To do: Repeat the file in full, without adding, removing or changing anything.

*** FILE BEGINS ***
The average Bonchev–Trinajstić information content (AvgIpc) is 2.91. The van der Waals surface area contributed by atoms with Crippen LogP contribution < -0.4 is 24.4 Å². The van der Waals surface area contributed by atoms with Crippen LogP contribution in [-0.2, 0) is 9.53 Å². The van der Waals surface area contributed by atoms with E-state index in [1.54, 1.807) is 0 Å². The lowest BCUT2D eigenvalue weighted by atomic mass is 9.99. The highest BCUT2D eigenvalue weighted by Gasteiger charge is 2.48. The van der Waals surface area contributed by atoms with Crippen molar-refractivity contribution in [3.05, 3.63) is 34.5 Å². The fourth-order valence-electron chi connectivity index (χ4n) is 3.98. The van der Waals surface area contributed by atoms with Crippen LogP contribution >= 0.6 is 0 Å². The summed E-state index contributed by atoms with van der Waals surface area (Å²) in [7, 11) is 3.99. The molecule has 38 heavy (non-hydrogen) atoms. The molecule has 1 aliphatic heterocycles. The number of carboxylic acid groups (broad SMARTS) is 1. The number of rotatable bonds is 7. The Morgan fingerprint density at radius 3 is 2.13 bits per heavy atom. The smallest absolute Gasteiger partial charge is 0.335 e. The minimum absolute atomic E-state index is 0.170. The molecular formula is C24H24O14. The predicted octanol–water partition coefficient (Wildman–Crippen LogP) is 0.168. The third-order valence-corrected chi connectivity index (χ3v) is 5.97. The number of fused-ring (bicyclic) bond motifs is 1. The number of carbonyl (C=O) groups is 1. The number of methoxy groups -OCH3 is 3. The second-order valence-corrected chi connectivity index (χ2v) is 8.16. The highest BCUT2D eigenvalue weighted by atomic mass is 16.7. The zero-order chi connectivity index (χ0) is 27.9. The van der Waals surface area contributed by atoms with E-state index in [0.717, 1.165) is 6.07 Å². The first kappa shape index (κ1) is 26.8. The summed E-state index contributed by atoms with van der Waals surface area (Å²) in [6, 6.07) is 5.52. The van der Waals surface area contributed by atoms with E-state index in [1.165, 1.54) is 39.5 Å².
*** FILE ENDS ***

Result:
The average Bonchev–Trinajstić information content (AvgIpc) is 2.91. The van der Waals surface area contributed by atoms with Crippen LogP contribution < -0.4 is 24.4 Å². The van der Waals surface area contributed by atoms with Crippen LogP contribution in [-0.2, 0) is 9.53 Å². The van der Waals surface area contributed by atoms with E-state index in [1.54, 1.807) is 0 Å². The lowest BCUT2D eigenvalue weighted by atomic mass is 9.99. The highest BCUT2D eigenvalue weighted by Gasteiger charge is 2.48. The van der Waals surface area contributed by atoms with Crippen molar-refractivity contribution in [3.05, 3.63) is 34.5 Å². The fourth-order valence-electron chi connectivity index (χ4n) is 3.98. The van der Waals surface area contributed by atoms with Crippen LogP contribution >= 0.6 is 0 Å². The summed E-state index contributed by atoms with van der Waals surface area (Å²) in [7, 11) is 3.99. The molecule has 38 heavy (non-hydrogen) atoms. The molecule has 1 aliphatic heterocycles. The number of carboxylic acid groups (broad SMARTS) is 1. The number of rotatable bonds is 7. The Morgan fingerprint density at radius 3 is 2.13 bits per heavy atom. The smallest absolute Gasteiger partial charge is 0.335 e. The minimum absolute atomic E-state index is 0.170. The molecular formula is C24H24O14. The predicted octanol–water partition coefficient (Wildman–Crippen LogP) is 0.168. The third-order valence-corrected chi connectivity index (χ3v) is 5.97. The number of fused-ring (bicyclic) bond motifs is 1. The number of carbonyl (C=O) groups is 1. The number of methoxy groups -OCH3 is 3. The second-order valence-corrected chi connectivity index (χ2v) is 8.16. The highest BCUT2D eigenvalue weighted by atomic mass is 16.7. The zero-order chi connectivity index (χ0) is 27.9. The van der Waals surface area contributed by atoms with E-state index in [0.717, 1.165) is 6.07 Å². The first kappa shape index (κ1) is 26.8. The summed E-state index contributed by atoms with van der Waals surface area (Å²) in [6, 6.07) is 5.52. The van der Waals surface area contributed by atoms with E-state index in [1.165, 1.54) is 39.5 Å².